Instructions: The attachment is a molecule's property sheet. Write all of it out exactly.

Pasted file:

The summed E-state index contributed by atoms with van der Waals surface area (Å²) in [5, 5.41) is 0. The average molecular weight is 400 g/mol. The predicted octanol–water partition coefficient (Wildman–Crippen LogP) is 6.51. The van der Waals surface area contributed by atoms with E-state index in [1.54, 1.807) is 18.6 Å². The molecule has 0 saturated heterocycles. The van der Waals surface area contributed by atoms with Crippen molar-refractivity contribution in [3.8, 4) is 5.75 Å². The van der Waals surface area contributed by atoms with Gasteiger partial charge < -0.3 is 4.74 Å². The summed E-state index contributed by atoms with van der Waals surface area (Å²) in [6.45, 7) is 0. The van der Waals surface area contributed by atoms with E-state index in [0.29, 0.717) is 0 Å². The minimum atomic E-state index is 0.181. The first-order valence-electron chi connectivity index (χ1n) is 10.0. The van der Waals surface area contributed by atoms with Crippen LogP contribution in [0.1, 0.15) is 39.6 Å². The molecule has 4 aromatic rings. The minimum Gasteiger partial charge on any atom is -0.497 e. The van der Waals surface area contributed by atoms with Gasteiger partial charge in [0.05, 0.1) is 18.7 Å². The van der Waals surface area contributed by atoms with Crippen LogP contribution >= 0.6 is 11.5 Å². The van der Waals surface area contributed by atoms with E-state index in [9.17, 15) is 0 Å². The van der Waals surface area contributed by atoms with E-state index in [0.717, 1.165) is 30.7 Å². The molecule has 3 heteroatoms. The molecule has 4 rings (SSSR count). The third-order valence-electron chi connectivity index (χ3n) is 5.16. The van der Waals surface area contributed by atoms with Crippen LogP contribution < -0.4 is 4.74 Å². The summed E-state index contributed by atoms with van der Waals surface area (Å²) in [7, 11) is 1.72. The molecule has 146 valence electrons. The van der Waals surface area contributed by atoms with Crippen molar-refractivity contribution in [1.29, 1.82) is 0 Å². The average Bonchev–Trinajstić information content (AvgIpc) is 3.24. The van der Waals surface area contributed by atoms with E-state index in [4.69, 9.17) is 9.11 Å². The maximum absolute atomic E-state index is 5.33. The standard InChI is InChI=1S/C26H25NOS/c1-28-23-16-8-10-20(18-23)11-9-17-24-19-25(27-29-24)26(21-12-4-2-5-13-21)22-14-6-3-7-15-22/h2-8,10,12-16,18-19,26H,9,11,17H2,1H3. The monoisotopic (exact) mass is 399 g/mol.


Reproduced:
The summed E-state index contributed by atoms with van der Waals surface area (Å²) in [5, 5.41) is 0. The average molecular weight is 400 g/mol. The predicted octanol–water partition coefficient (Wildman–Crippen LogP) is 6.51. The van der Waals surface area contributed by atoms with E-state index in [1.54, 1.807) is 18.6 Å². The molecule has 0 saturated heterocycles. The van der Waals surface area contributed by atoms with Crippen molar-refractivity contribution in [3.8, 4) is 5.75 Å². The van der Waals surface area contributed by atoms with Gasteiger partial charge < -0.3 is 4.74 Å². The summed E-state index contributed by atoms with van der Waals surface area (Å²) in [6.45, 7) is 0. The van der Waals surface area contributed by atoms with E-state index in [0.29, 0.717) is 0 Å². The minimum atomic E-state index is 0.181. The first-order valence-electron chi connectivity index (χ1n) is 10.0. The van der Waals surface area contributed by atoms with Crippen LogP contribution in [0.1, 0.15) is 39.6 Å². The molecule has 4 aromatic rings. The minimum Gasteiger partial charge on any atom is -0.497 e. The van der Waals surface area contributed by atoms with Gasteiger partial charge in [0.05, 0.1) is 18.7 Å². The van der Waals surface area contributed by atoms with Crippen LogP contribution >= 0.6 is 11.5 Å². The van der Waals surface area contributed by atoms with E-state index in [9.17, 15) is 0 Å². The van der Waals surface area contributed by atoms with E-state index in [0.717, 1.165) is 30.7 Å². The molecule has 3 heteroatoms. The molecule has 4 rings (SSSR count). The third-order valence-electron chi connectivity index (χ3n) is 5.16. The van der Waals surface area contributed by atoms with Crippen LogP contribution < -0.4 is 4.74 Å². The summed E-state index contributed by atoms with van der Waals surface area (Å²) in [7, 11) is 1.72. The molecule has 146 valence electrons. The van der Waals surface area contributed by atoms with Crippen molar-refractivity contribution in [1.29, 1.82) is 0 Å². The average Bonchev–Trinajstić information content (AvgIpc) is 3.24. The van der Waals surface area contributed by atoms with E-state index in [4.69, 9.17) is 9.11 Å². The maximum absolute atomic E-state index is 5.33. The standard InChI is InChI=1S/C26H25NOS/c1-28-23-16-8-10-20(18-23)11-9-17-24-19-25(27-29-24)26(21-12-4-2-5-13-21)22-14-6-3-7-15-22/h2-8,10,12-16,18-19,26H,9,11,17H2,1H3. The monoisotopic (exact) mass is 399 g/mol.